Indian Stocks Drop a Second Day After Bad Trades

Indian stocks dropped the most since July after erroneous orders caused a brief plunge in the S&P CNX Nifty (NIFTY) Index last week and amid concern the recent rally has made equity valuations expensive.

Reliance Industries Ltd. (RIL), owner of the world’s largest refining complex, tumbled 4.5 percent, the most since February, after Morgan Stanley downgraded the stock. Trading in the Nifty and some stocks halted for 15 minutes on Oct. 5 after the gauge sank 16 percent in eight seconds. Indian exchanges asked the market regulator to narrow the range it allows some stocks to trade, according to three officials familiar with the proposal. Aluminum maker Hindalco Industries Ltd. (HNDL) slumped 3.6 percent after Citigroup Inc. cut its rating on the stock.

The BSE India Sensitive Index (SENSEX), or Sensex, slid 1.2 percent to 18,708.98 at the close, the most since July 26. The gauge was the worst performer today among Asian equities, which fell ahead of a meeting by European finance ministers aimed at easing the region’s debt crisis.

“The mood is extremely cautious among investors given Friday’s freak crash and high valuations,” Kishor Ostwal, managing director of equities research provider CNI Research (India) Ltd., said by phone from Mumbai. “Technical indicators like the RSI showed the markets are overbought and may lead to some profit booking. The undertone is still bullish given the reforms announcements by the government.”

Policy Reforms

Indian equities had their biggest monthly advance since January last month amid a burst of policy announcements aimed at reviving an economy growing at near its slowest pace in three years. Prime Minister Manmohan Singh cut fuel subsidies, opened retailing and airlines to foreigners and reduced a tax on local companies’ overseas borrowings to 5 percent from 20 percent. Singh’s wave of policy making following almost two years of legislative paralysis comes as he bids to revive the economy, and restore public support for an administration mired in allegations of corruption and incompetence.

The MSCI Asia Pacific Excluding Japan Index lost 1.1 percent. European finance ministers meet in Luxembourg today to discuss Spain’s overhaul effort and closer banking cooperation. German Chancellor Angela Merkel will visit Greece tomorrow for the first time since the sovereign-debt crisis erupted. The European Union is India’s largest trading partner, according to data from the South Asian nation’s trade ministry.

‘Not Cheap’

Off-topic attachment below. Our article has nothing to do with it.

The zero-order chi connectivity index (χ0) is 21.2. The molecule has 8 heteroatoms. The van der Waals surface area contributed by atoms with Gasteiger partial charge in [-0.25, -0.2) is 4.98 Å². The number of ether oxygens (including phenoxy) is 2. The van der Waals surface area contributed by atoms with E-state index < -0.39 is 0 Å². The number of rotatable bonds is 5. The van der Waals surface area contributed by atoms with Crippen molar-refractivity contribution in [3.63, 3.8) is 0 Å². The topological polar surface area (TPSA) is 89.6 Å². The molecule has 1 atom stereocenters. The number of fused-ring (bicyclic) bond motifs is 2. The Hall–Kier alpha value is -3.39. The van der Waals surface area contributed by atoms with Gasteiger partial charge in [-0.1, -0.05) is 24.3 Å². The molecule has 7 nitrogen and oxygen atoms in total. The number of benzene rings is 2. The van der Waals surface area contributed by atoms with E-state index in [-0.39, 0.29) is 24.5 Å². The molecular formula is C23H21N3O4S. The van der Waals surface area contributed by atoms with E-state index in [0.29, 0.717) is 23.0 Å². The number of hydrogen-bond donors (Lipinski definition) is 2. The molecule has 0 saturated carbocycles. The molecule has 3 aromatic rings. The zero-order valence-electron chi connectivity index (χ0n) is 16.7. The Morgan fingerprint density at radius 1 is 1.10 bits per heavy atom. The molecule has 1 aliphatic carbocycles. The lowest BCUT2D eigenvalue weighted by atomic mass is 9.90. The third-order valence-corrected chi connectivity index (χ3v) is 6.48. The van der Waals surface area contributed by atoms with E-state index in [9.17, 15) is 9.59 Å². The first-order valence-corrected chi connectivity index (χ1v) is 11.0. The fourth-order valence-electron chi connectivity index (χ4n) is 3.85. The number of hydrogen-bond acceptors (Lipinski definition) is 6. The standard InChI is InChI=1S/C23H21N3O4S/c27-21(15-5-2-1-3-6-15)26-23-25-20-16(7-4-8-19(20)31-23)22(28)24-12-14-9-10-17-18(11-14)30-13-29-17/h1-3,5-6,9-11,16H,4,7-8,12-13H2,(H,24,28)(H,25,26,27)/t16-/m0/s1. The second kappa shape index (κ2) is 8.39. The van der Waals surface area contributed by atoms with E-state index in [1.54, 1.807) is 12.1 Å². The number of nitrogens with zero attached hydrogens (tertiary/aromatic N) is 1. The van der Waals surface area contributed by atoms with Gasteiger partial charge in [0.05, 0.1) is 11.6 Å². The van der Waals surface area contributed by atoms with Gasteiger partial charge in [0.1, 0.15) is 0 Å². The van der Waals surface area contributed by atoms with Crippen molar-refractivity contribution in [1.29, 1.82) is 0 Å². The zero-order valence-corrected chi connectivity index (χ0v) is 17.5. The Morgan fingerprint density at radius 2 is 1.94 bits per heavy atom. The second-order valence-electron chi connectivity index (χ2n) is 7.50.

The Sensex has surged 21 percent this year as foreigners have bought a net $16.5 billion of local stocks, the most among 10 Asian markets tracked by Bloomberg, excluding China. The gauge rallied 7.7 percent in September, taking its valuation to 15.1 times estimated earnings on Oct. 4, the highest level in six months, and boosting the 14-day relative strength index to 75.9. Some investors see readings above 70 as a signal to sell.

“India’s not cheap,” Hugh Young, who helps manage about $80 billion of Asian equities as managing director at Aberdeen Asset Management Asia in Singapore, said in a Oct. 2 interview. “Our concern about India isn’t the quality of companies, which is as good as you’d find anywhere else, but the price.”

Finance Minister Palaniappan Chidambaram told reporters in Mumbai Oct. 6 that the government will probe last week’s stock slump. As many as 59 erroneous trades by a dealer at Emkay Global Financial Services Ltd. (EMKAY) in Mumbai that led to trades valued at 6.5 billion rupees ($124 million) caused the drop, the National Stock Exchange of India said on Oct. 5.

Flash Crash

The incident, which briefly erased $58 billion in value, is the latest in a series of mishaps that have put pressure on regulators globally to probe electronic trading. In May 2010, high-frequency orders worsened the U.S.’s flash crash, which briefly erased $862 billion in value. The Nasdaq was this May overwhelmed by canceled orders and trade confirmations were delayed in the public debut of Facebook Inc. (FB)

Emkay, which isn’t a Sensex or Nifty constituent, tumbled by the daily 10-percent limit today for a second straight day, falling to 27.95 rupees, the lowest close since Sept. 18.

The Nifty index retreated 1.2 percent to 5,676 while its October futures traded at 5,697.75. The BSE-200 Index slid 1.1 percent to 2,305.05. The National Stock Exchange and the BSE Ltd. traded 1.3 billion shares on Oct. 5, compared with a 12- month daily average of 902 million shares.

Indian exchanges have asked the market regulator to narrow the range it allows some stocks to trade, according to three officials familiar with the proposal. Price limits for 216 of the biggest and most liquid stocks should be lowered from 20 percent to 9 percent, the three officials said. The measure was proposed to the Sebi at a meeting in Mumbai on Oct. 6, said the people, who asked not to be named as the talks were private.

Reliance sank 4.5 percent to 819.40 rupees, the most since Feb. 27. The stock was cut to underweight from equal-weight at Morgan Stanley and the price target was lowered to 703 rupees a share. Hindalco slumped 3.6 percent to 120.50 rupees, the most since July 23. Citigroup downgraded the stock to sell from buy and cut its price target to 118 rupees per share, according to a note dated Oct. 5.

Power-equipment maker Bharat Heavy Electricals Ltd. lost 3.6 percent to 254.35 rupees and Tata Power Co. (TPWR), the nation’s biggest private generator, retreated 2.6 percent to 101.30 rupees in a fifth straight day of losses.

To contact the reporter on this story: Shikhar Balwani in Mumbai at sbalwani@bloomberg.net; Rajhkumar K Shaaw in Mumbai at rshaaw@bloomberg.net

To contact the editor responsible for this story: Allen Wan in Shanghai at awan3@bloomberg.net

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